Education Secretary Gavin Williamson says exam system is 'robust' and 'fair' but defends his 'triple lock' plans

  • Video report by ITV News Correspondent Paul Davies

Education Secretary Gavin Williamson described the exam system in response to the coronavirus pandemic is "robust" and "fair" but defended his "triple lock" plans for students to appeal their grades.

Speaking to ITV News the day before pupils receive their A-Level results on Thursday, he said that he was confident in the system put in place but said there were options for students dissatisfied with their marks.

Mr Williamson said: "We have every confidence that the system we have put in place is a robust system, the system is fair for the pupils.

"But we're wanting to make sure that there's a triple lock there so that youngsters have the option of either taking the moderated grade that they've been provided by Ofqual (The Office of Qualifications and Examinations Regulation), they have the option of going to an October series of exams if they are dissatisfied or equally the appeal process they could use and actually provide their mock exams as to evidence of the grade they feel they should be having."

  • Video report by ITV News Correspondent Paul Davies

Students can appeal the moderated marks by using their mock grades. Credit: PA

In an 11th-hour decision, it was announced that students could use the results in mock exams which will carry the same weight as calculated results.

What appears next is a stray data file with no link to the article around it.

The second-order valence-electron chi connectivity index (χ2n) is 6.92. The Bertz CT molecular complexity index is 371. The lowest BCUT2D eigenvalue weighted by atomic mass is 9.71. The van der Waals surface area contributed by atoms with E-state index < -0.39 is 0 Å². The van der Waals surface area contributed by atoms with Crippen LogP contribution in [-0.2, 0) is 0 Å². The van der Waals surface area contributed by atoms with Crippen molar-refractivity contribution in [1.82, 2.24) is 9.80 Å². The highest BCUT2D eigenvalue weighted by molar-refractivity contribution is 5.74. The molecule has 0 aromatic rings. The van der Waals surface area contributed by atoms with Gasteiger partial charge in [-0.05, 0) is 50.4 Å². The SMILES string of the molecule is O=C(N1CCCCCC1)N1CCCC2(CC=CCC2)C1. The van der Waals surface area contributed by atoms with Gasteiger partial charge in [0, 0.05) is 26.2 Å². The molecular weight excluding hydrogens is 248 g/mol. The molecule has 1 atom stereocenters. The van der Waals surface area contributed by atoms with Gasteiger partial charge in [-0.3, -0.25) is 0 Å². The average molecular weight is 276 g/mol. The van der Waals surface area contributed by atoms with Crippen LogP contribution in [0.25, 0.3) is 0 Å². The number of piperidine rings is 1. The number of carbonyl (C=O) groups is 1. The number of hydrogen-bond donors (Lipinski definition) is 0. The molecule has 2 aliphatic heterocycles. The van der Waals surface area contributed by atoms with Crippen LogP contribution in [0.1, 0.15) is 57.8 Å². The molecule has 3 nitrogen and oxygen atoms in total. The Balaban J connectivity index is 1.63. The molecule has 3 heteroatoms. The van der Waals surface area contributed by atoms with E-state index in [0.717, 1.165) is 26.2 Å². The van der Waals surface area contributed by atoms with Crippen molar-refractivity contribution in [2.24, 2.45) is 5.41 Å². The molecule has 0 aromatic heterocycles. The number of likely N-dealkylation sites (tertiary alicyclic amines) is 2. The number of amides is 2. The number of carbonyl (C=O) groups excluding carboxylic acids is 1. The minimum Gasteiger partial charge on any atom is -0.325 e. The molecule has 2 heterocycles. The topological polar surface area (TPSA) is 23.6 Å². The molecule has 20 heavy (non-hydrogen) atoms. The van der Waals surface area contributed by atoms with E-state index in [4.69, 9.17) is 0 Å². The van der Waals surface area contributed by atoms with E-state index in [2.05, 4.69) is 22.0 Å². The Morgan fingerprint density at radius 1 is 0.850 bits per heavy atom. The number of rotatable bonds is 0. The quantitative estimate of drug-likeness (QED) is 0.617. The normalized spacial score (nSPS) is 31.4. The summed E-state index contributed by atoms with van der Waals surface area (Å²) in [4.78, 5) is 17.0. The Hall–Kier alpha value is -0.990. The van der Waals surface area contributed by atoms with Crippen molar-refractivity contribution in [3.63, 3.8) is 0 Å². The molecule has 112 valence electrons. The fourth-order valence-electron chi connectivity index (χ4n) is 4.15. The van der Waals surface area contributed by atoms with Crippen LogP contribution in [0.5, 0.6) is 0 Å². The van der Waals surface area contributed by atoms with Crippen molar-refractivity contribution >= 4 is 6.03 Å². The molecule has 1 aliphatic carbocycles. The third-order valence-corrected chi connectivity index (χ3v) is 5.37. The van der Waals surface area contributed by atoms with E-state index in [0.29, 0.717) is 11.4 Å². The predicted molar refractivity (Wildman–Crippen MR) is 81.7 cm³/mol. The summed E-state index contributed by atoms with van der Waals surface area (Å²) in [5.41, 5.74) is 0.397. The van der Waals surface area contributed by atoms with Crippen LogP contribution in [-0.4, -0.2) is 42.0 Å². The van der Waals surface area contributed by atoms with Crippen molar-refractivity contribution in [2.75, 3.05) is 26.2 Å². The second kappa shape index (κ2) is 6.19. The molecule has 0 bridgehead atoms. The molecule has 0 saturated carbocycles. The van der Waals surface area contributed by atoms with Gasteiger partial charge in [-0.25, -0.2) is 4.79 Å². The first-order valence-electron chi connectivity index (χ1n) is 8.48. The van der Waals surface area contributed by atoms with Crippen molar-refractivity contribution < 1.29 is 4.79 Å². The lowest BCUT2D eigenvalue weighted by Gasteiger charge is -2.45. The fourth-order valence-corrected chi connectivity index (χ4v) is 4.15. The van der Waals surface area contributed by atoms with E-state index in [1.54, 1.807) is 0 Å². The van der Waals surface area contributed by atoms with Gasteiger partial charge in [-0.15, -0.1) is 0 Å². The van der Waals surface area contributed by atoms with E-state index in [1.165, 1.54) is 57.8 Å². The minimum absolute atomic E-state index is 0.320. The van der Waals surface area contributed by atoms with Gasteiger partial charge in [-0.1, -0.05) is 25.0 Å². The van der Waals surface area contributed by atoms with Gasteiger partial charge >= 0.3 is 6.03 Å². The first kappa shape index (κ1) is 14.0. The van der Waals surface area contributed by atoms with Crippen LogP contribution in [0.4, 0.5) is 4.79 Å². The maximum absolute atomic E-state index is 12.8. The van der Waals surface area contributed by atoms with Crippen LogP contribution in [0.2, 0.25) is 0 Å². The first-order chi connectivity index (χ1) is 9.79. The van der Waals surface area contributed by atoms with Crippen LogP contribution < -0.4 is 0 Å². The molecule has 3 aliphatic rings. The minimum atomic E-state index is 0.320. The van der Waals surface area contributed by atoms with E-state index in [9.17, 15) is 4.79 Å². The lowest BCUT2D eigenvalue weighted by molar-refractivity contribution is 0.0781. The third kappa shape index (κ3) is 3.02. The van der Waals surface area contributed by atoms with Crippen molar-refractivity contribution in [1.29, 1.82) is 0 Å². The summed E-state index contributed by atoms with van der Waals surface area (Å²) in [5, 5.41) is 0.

The move – less than 48 hours before students receive their calculated A-level results – came after a dramatic U-turn by the Scottish government following results controversy.

Universities and schools across England have demanded clarity from ministers over how pupils will be able to appeal over the grades they receive.

Labour leader Sir Keir Starmer branded it a "fiasco", adding: “To have an 11th-hour decision that’s caused widespread chaos amongst teachers I have been speaking to, families and young people – it smacks of incompetence.”

Earlier, Mr Williamson told the BBC: "I'm not going to hesitate in terms of actually making changes if I can get the system as fair as possible for every single child."

He added: "I apologise to every single child right across the country for the disruption that they've had to suffer."

He said he would never have expected to be in a situation to close schools or cancel an exam period and said that he was determined to see all children in England back to school in September.

In the event of local lockdowns, he said he would "expect schools to be very much the last thing to be closing" but if necessary, he would want to see "a continuity of education".